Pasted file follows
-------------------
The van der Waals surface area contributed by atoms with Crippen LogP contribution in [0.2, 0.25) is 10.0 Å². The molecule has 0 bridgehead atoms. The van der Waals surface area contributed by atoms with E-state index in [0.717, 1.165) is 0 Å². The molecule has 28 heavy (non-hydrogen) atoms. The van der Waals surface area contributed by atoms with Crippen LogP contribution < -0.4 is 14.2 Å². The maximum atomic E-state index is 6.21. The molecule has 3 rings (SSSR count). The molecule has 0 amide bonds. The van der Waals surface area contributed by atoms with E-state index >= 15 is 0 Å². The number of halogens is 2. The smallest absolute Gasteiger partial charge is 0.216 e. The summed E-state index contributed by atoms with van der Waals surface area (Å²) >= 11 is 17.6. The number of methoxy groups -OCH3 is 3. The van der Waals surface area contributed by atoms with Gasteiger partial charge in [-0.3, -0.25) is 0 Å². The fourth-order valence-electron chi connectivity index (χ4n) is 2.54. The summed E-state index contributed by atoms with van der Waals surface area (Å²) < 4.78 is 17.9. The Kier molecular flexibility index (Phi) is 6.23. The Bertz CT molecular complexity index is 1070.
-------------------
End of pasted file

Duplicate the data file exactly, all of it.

The van der Waals surface area contributed by atoms with Crippen LogP contribution in [0.2, 0.25) is 10.0 Å². The molecule has 0 bridgehead atoms. The van der Waals surface area contributed by atoms with E-state index in [0.717, 1.165) is 0 Å². The molecule has 28 heavy (non-hydrogen) atoms. The van der Waals surface area contributed by atoms with Crippen LogP contribution < -0.4 is 14.2 Å². The maximum atomic E-state index is 6.21. The molecule has 3 rings (SSSR count). The molecule has 0 amide bonds. The van der Waals surface area contributed by atoms with E-state index >= 15 is 0 Å². The number of halogens is 2. The smallest absolute Gasteiger partial charge is 0.216 e. The summed E-state index contributed by atoms with van der Waals surface area (Å²) >= 11 is 17.6. The number of methoxy groups -OCH3 is 3. The van der Waals surface area contributed by atoms with Gasteiger partial charge in [-0.3, -0.25) is 0 Å². The fourth-order valence-electron chi connectivity index (χ4n) is 2.54. The summed E-state index contributed by atoms with van der Waals surface area (Å²) < 4.78 is 17.9. The Kier molecular flexibility index (Phi) is 6.23. The Bertz CT molecular complexity index is 1070.